A Troubling Spike in Advanced Cervical Cancer Is Likely to Worsen

Andrew M. Kaunitz, MD


September 07, 2022

This transcript has been edited for clarity.

As women's health clinicians, we can be proud of the success that cervical cancer screening has had in reducing the incidence of and mortality from cervical cancer. Likewise, HPV vaccination has reduced the incidence of cervical cancer in countries such as Sweden, where vaccination uptake has been higher than in the United States.

In developed countries including the United States, most cervical cancer is diagnosed early, with corresponding 5-year survival rates > 90%. In contrast, advanced cervical cancer is associated with 5-year survival of only 17%.

In a new study, investigators used national databases to assess 2001-2018 trends in the incidence of invasive cervical cancer among US women, self-reported cervical cancer screening, and rates of HPV vaccination among teens. Advanced cervical cancer was defined as FIGO stage IV disease.

The overall incidence of advanced cervical cancer increased 1.3% each year from 2001 to 2018.

Although Black and Hispanic women were noted to have higher rates of advanced disease, the incidence of advanced cervical cancer increased more than twice as fast among White women, with the most rapid rise noted among White women in their 40s residing in the South. Adenocarcinoma of the cervix increased more rapidly than squamous cancers.

While the proportion of women with non-guideline screening (defined as last Pap more than 5 years ago) increased in all race and ethnic groups, the prevalence of inadequate screening was almost twice as high in White women compared with Black women. While the prevalence of HPV vaccination increased across the board, no group exceeded a vaccination prevalence of 80%.

Compared with squamous tumors, screening is less effective in the early detection of cervical adenocarcinoma, and nulliparity and obesity are known risk factors for this type of tumor. The increasing prevalence of obesity as well as age at first birth among US women may help explain increases in this type of cervical cancer.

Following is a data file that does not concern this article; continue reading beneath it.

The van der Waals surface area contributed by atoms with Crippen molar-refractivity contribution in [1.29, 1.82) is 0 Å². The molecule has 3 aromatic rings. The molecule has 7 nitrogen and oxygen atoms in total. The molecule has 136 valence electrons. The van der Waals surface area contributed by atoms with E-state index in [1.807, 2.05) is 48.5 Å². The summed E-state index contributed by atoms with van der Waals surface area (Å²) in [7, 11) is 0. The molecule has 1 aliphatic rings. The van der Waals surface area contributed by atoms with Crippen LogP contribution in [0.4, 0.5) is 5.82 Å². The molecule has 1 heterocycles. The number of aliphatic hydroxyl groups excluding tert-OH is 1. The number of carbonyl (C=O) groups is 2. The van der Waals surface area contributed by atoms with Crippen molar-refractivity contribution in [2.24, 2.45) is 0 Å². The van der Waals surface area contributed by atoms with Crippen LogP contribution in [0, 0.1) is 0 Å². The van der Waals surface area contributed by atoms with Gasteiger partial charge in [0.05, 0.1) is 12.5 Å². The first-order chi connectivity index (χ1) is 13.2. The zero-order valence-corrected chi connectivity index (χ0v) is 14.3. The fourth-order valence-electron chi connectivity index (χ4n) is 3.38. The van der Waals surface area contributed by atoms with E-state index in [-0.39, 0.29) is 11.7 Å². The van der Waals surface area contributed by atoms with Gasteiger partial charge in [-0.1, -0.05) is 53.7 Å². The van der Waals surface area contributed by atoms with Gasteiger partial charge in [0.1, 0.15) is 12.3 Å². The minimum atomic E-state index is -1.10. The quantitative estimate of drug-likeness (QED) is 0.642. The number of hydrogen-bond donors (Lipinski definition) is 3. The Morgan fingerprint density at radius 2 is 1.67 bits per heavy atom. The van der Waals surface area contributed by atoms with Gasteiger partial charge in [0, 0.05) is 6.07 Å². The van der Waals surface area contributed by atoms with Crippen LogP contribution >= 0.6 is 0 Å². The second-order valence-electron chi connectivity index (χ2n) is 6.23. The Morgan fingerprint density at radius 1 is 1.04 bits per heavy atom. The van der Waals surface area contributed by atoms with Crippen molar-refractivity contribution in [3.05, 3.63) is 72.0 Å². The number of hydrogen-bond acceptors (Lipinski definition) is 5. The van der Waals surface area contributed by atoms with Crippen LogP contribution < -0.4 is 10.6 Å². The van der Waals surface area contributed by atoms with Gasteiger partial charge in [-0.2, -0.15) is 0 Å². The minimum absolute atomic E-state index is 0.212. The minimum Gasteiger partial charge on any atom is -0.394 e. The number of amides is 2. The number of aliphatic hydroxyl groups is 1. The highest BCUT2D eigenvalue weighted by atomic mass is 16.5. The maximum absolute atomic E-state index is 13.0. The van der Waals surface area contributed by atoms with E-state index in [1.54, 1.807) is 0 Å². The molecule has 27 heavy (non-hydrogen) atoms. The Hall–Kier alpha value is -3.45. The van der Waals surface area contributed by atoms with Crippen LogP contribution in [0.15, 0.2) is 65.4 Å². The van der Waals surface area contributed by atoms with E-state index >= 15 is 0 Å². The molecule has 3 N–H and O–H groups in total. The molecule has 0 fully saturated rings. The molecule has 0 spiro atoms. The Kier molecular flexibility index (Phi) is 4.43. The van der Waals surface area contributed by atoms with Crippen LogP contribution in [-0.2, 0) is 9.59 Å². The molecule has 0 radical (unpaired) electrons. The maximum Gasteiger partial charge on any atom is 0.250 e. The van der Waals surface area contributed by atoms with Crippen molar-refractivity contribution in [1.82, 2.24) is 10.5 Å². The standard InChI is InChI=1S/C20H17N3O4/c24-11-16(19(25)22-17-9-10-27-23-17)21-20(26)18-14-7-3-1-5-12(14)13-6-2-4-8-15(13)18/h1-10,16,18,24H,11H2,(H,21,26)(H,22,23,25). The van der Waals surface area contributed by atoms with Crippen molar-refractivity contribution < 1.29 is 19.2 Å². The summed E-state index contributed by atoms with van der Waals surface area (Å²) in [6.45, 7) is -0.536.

White parents are more likely to report HPV vaccination safety concerns as reasons for not vaccinating their children. Along with the higher prevalence of inadequate screening, this likely explains the faster increase in advanced cervical cancer among White women.

One can speculate that the trend of clinicians, particularly primary care providers, performing fewer pelvic examinations might have led to more women falling through the cracks with respect to cervical cancer screening.

Because this study ended in 2018, it did not include the years of the pandemic, during which fewer women have come in for screening. This means that the concerning trends observed in this report have likely worsened in recent years.

As women's health clinicians, we can respond to the increasing incidence of advanced cervical cancer by being proactive in educating women and facilitating both screening and HPV vaccination. I find that a particularly effective time for educating patients regarding the value of HPV vaccination for their children or grandchildren is when I am performing colposcopy.

A last point is that research to improve screening for adenocarcinoma of the cervix is urgently needed.

I am Andrew Kaunitz. Please take care of yourselves and each other.

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